Emmanuel Osahor: I Made This Place For You


Stepping into Emmanuel Osahor’s exhibition, I made this place for you — on view at the Art Gallery of Alberta in Edmonton until May 5 — feels like being welcomed into a neighbour’s garden. You’re immediately transported into a lush, painted world, where huge canvases patterned with luminous foliage stretch across the walls and the faint sound of burbling water echoes just out of sight. 

Installation view, Emmanuel Osahor, “Sylvia's garden,” 2021, oil and acrylic on canvas, 90" x 144" (photo by Charles Cousins, courtesy of Art Gallery of Alberta)

Osahor, a Nigerian-Canadian artist based in Toronto, sees the garden as a space rich in metaphor, where ideas around care, labour, utopia, colonization and the process of construction and continual change all coincide. Although he has been making work about gardens for years, his ideas became more personal in 2021. 

“I started thinking about the garden as a space of care for oneself, and the labour involved in creating a space that can sort of serve as a fictional sanctuary or a fictional space of respite,” Osahor says.

“That’s where the title comes from: this idea that one could construct a garden space that becomes an offering to a community.”

Installation view, Emmanuel Osahor, “Lilacs (for Farah),” 2021, oil and acrylic on canvas, 72" x 90" (photo by Charles Cousins, courtesy of Art Gallery of Alberta)

The sheer, massive scale of these oil paintings immerses the viewer, enveloping them and inviting them to linger. As with many of the paintings in the exhibition, Sylvia’s garden is composed of two large panels. The painted space of the sky is almost hidden by trees, leaves and branches. Flat expanses of green and sketchy shapes of leaves and underbrush are layered with thicker dabs and spikes of paint, bordering on and slipping over each other. The bright underpainting, a mix of cadmium yellow and cadmium red, glimmers through gaps in the leaves, creating a sense of sparkling light.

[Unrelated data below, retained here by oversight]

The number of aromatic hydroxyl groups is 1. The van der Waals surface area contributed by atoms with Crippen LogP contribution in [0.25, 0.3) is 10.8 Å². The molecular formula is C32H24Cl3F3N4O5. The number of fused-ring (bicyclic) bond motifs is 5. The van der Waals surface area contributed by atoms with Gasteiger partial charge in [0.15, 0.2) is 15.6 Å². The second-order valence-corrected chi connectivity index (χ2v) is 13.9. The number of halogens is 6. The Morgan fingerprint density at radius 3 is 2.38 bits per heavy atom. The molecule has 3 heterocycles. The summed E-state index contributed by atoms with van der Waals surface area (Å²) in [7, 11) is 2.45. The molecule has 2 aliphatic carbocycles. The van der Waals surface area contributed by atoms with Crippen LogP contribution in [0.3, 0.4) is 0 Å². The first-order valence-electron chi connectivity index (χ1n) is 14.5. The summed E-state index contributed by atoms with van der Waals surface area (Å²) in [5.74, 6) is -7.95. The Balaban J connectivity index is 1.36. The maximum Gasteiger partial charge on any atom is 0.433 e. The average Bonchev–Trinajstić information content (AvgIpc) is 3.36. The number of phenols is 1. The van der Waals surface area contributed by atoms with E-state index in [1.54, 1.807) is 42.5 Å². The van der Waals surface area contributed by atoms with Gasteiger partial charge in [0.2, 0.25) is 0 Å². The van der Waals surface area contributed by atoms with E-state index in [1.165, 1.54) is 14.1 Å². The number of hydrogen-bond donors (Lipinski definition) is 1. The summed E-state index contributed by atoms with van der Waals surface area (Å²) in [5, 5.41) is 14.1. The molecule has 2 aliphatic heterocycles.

Lilacs (for Farah) is a riot of pinks — alizarin crimson and cadmium red mixed in a luscious pattern of swirls and blotches. The lilacs crowd out the sky, except for a pale blue swatch along the top edge of the canvas. A bench peeks out from the centre of the flowers, the bright yellow of the underpainting shining through its slats, inviting you into the dense pink wall of the work. 

The only painting in the show that hints at figuration is I have been afraid of my own shadow, where the artist’s shadow stretches onto the canvas, turning the work into a self-portrait. A lake shimmers with layered colour, and the yellow, fibrous marks of hanging leaves blot out the sky. The painting feels quiet, still and a bit lonely. 

In the second room of the exhibition, there are more paintings as well as two series of etchings, and Birdbath, a set of six life-size ceramic birdbaths — the source of the burbling water. Osahor worked with Toronto-based ceramicist Adam Williams to create these pieces. Williams threw the forms, and Osahor drew on them with his hands, moving the clay into floral patterns. The best part of this work is the sound, which fills the space and adds to the experience. 

“When you’re in a garden…you have these dual experiences,” says Osahor.

“You have a macro experience where you’re taking in everything as a whole and you also have these micro experiences where you’re sort of thrown into the specificity of one thing.”

Installation view, Emmanuel Osahor, “Birdbath,” 2023, ceramic, water, and electronic motor, 25" x 14" x 14" (courtesy of the artist and Galerie Nicolas Robert; photo by Charles Cousins, courtesy of Art Gallery of Alberta)

The paintings play with this duality. Sitting on a bench in the exhibition, surrounded by huge painted gardens, you have the impression of being inside a lush, green, fictional world. When you stand up and look closer, you can see the quickness of the marks, the patterning, the drips of paint and the underpainting, all evidence of the time spent on the process of making. 

For Osahor, this making is a form of gardening itself. 

“You’re constantly adapting and changing, and you’re constantly dealing with failure, constantly ceding control and trying to wrestle control back,” he says. 

“For a number of years now, I’ve thought about my studio as the primary garden.” 

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